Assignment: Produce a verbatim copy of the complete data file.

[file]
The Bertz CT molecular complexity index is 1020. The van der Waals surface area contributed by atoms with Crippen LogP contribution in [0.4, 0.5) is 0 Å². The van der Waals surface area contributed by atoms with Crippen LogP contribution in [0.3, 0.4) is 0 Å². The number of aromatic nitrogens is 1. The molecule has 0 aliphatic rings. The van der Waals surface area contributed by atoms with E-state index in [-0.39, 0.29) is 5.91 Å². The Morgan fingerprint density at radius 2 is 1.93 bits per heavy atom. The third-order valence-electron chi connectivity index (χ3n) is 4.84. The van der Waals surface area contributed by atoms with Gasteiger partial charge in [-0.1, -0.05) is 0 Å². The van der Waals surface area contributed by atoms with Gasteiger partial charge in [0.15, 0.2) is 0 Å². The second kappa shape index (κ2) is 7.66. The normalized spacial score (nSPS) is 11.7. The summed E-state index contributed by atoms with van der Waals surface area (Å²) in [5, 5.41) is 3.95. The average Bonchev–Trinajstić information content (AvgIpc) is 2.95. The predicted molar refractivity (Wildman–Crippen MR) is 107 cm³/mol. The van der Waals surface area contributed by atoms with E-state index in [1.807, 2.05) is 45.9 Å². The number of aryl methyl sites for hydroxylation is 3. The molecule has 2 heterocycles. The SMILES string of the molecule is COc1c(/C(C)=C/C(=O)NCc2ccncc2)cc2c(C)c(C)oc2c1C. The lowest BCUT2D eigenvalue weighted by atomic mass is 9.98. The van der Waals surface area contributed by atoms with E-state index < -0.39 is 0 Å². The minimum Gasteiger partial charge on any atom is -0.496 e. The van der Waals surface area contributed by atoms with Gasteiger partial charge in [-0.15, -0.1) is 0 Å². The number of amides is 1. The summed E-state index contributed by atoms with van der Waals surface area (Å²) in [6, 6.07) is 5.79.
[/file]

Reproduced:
The Bertz CT molecular complexity index is 1020. The van der Waals surface area contributed by atoms with Crippen LogP contribution in [0.4, 0.5) is 0 Å². The van der Waals surface area contributed by atoms with Crippen LogP contribution in [0.3, 0.4) is 0 Å². The number of aromatic nitrogens is 1. The molecule has 0 aliphatic rings. The van der Waals surface area contributed by atoms with E-state index in [-0.39, 0.29) is 5.91 Å². The Morgan fingerprint density at radius 2 is 1.93 bits per heavy atom. The third-order valence-electron chi connectivity index (χ3n) is 4.84. The van der Waals surface area contributed by atoms with Gasteiger partial charge in [-0.1, -0.05) is 0 Å². The van der Waals surface area contributed by atoms with Gasteiger partial charge in [0.15, 0.2) is 0 Å². The second kappa shape index (κ2) is 7.66. The normalized spacial score (nSPS) is 11.7. The summed E-state index contributed by atoms with van der Waals surface area (Å²) in [5, 5.41) is 3.95. The average Bonchev–Trinajstić information content (AvgIpc) is 2.95. The predicted molar refractivity (Wildman–Crippen MR) is 107 cm³/mol. The van der Waals surface area contributed by atoms with E-state index in [1.807, 2.05) is 45.9 Å². The number of aryl methyl sites for hydroxylation is 3. The molecule has 2 heterocycles. The SMILES string of the molecule is COc1c(/C(C)=C/C(=O)NCc2ccncc2)cc2c(C)c(C)oc2c1C. The lowest BCUT2D eigenvalue weighted by atomic mass is 9.98. The van der Waals surface area contributed by atoms with E-state index < -0.39 is 0 Å². The minimum Gasteiger partial charge on any atom is -0.496 e. The van der Waals surface area contributed by atoms with Gasteiger partial charge in [-0.15, -0.1) is 0 Å². The number of amides is 1. The summed E-state index contributed by atoms with van der Waals surface area (Å²) in [6, 6.07) is 5.79.